No. Church leaders had been working on a sexuality issues in order to come up with a "teaching" on human sexuality that would represent the Church's position. In 1993 (4 or 5 I forget) they came up with the "Bishop's Study Document on Human Sexuality" which was put before General Convention, did not pass and created a furore including minority reports by left and right wings. I passed this paper around to some of my colleagues and the average grade we gave it was C+ (assuming it came from a sophmore in an GE ethics class for non-majors) and that primarily for spelling and basic literacy. It proclaimed that Freud was a Great Thinker of the same caliber as Galileo and Darwin and that just as the Church had come to terms with heliocentric astronomy and evolution it would have to come to terms with the Truths revealed by Freud.

In the early/mid 90s also they instituted a nationwide program that was supposed to result in grassroots discussions of sexuality in every parish in the country. The church produced elaborate "materials" in three-ring binders for use by parishes and trained "facilitator-trainers" to train cadres of "facilitators" to run these discussions which were supposed to educated the laity so that they could take a survey which, they claimed, would show the "mind of the church" on sexuality issues.

I was trained as a facilitator and participated in the discussion in my parish. The materials were transparently propaganda documents, it was all this "group dynamics" business geared to jolly people along and manipulate them into coming up with the correct views--like those workshops at work on "diversity" and "team-building." It was embarrassing: one of the projects specified in the "materials" was to get a real live homosexual for show and tell to the group (I brought the chair of our theology department). The survey was a joke, full of leading questions. Even so it didn't produce the results promoters wanted so it was quietly packed up and never mentioned again.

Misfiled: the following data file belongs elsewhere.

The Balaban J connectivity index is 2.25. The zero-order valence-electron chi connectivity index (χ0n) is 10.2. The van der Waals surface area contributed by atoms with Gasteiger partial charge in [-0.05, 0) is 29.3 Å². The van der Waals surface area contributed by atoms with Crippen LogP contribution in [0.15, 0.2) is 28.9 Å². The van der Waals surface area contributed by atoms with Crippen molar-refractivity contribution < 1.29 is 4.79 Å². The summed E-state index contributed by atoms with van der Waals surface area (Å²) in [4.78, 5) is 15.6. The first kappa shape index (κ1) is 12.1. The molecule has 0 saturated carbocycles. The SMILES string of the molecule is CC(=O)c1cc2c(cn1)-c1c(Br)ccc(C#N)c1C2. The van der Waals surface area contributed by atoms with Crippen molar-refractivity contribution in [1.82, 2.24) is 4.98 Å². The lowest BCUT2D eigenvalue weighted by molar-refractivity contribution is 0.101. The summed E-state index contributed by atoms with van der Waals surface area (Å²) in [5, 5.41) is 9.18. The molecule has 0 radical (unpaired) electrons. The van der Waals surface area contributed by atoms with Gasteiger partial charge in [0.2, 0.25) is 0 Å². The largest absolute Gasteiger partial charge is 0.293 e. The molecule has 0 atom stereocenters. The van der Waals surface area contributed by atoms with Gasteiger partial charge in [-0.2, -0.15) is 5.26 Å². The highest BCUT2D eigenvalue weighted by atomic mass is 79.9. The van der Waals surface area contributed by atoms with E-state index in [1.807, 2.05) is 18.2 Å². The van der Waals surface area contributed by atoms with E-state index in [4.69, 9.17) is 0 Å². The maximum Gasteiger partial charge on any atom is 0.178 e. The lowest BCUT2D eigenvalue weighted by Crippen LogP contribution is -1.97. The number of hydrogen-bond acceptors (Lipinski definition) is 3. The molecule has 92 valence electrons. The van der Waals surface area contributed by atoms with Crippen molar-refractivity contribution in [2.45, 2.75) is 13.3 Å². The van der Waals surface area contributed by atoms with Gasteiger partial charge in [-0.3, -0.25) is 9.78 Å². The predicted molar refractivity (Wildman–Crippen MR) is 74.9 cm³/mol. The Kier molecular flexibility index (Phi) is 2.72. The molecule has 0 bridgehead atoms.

I could go on in detail with this history. The bottom line is that this was a long-term large scale well-funded campaign to "use psychology" on the laity in order to get them to agree with what was a done deal, that didn't work as well as planners had hoped. The ordination of Bishop Robinson was a test case aimed at forcing the Church's hand.

Lindsay Beyerstein said...

H.e., you're describing a struggle within the Episcopalian church not an attempt by the church leaders to impose their moral beliefs on the secular world.

In your original post, you complained that the liberals who were pushing for gay rights and progressive theological teachings on sexuality in the Episcopal church were comparable to conservatives who think it's their Christian duty to change public school curricula or abortion laws.

Obviously, you disapprove of the tactics that some liberals are using to change opinion within the church.

I'm just saying that this particular struggle isn't an example of a church overreaching its authority and infringing on the public sphere.

Regardless of whether this campaign is constructive for the Episcopalian community, I think it's pretty clear that the methods and tactics you describe are appropriate for intra-church negotiations.

Religions are supposed to address matters of moral concern to their members. A lot of Episcopalians think it's morally important to openly embrace gays, or to take a hard line against openly gay leaders, as the case may be.

Lindsay Beyerstein said...

I'm sure you're right that the average Episcopalian doesn't care nearly as much about church doctrine as about the social rituals of church life.

However, that's probably true regarding any matter of ethics or theology, not just issues are parallel to social and political upheavals in the secular world.

There's a big difference between a church embarking on a political campaign directed at the larger society, vs. a church struggling to come to terms with its own doctrines. There are a lot of good reasons why churches probably shouldn't get overly involved in temporal politics, starting with the preferences of the average pew-sitter.

However, people who a) care about Episcopal doctrine, and b) consider the status of gays to be a moral issue (one way or the other), should be hashing this issue out in the church.

H. E. said...